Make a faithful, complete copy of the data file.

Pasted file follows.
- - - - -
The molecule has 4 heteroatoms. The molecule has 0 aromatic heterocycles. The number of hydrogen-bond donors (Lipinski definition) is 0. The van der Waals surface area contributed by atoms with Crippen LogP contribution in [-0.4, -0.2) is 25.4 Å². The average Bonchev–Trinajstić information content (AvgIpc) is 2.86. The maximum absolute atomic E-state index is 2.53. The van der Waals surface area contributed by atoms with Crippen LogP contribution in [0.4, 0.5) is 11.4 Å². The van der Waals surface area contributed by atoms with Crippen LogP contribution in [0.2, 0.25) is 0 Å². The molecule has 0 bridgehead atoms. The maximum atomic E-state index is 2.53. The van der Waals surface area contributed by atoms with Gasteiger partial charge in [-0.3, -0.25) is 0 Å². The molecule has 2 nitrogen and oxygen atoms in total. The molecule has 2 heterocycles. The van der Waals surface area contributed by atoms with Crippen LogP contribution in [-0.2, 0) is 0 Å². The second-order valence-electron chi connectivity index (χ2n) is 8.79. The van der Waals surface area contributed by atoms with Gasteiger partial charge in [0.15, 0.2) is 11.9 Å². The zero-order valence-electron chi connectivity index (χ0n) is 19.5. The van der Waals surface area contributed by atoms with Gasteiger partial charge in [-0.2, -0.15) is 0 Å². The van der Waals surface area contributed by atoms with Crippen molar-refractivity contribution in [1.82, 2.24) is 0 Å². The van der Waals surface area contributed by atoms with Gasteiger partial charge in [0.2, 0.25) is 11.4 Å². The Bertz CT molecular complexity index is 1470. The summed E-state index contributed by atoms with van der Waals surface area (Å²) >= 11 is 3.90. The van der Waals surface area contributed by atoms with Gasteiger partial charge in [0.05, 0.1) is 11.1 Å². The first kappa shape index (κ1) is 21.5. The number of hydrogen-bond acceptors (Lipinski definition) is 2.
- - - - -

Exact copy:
The molecule has 4 heteroatoms. The molecule has 0 aromatic heterocycles. The number of hydrogen-bond donors (Lipinski definition) is 0. The van der Waals surface area contributed by atoms with Crippen LogP contribution in [-0.4, -0.2) is 25.4 Å². The average Bonchev–Trinajstić information content (AvgIpc) is 2.86. The maximum absolute atomic E-state index is 2.53. The van der Waals surface area contributed by atoms with Crippen LogP contribution in [0.4, 0.5) is 11.4 Å². The van der Waals surface area contributed by atoms with Crippen LogP contribution in [0.2, 0.25) is 0 Å². The molecule has 0 bridgehead atoms. The maximum atomic E-state index is 2.53. The van der Waals surface area contributed by atoms with Gasteiger partial charge in [-0.3, -0.25) is 0 Å². The molecule has 2 nitrogen and oxygen atoms in total. The molecule has 2 heterocycles. The van der Waals surface area contributed by atoms with Crippen LogP contribution in [-0.2, 0) is 0 Å². The second-order valence-electron chi connectivity index (χ2n) is 8.79. The van der Waals surface area contributed by atoms with Gasteiger partial charge in [0.15, 0.2) is 11.9 Å². The zero-order valence-electron chi connectivity index (χ0n) is 19.5. The van der Waals surface area contributed by atoms with Gasteiger partial charge in [-0.2, -0.15) is 0 Å². The van der Waals surface area contributed by atoms with Crippen molar-refractivity contribution in [1.82, 2.24) is 0 Å². The van der Waals surface area contributed by atoms with Gasteiger partial charge in [0.2, 0.25) is 11.4 Å². The Bertz CT molecular complexity index is 1470. The summed E-state index contributed by atoms with van der Waals surface area (Å²) >= 11 is 3.90. The van der Waals surface area contributed by atoms with Gasteiger partial charge in [0.05, 0.1) is 11.1 Å². The first kappa shape index (κ1) is 21.5. The number of hydrogen-bond acceptors (Lipinski definition) is 2.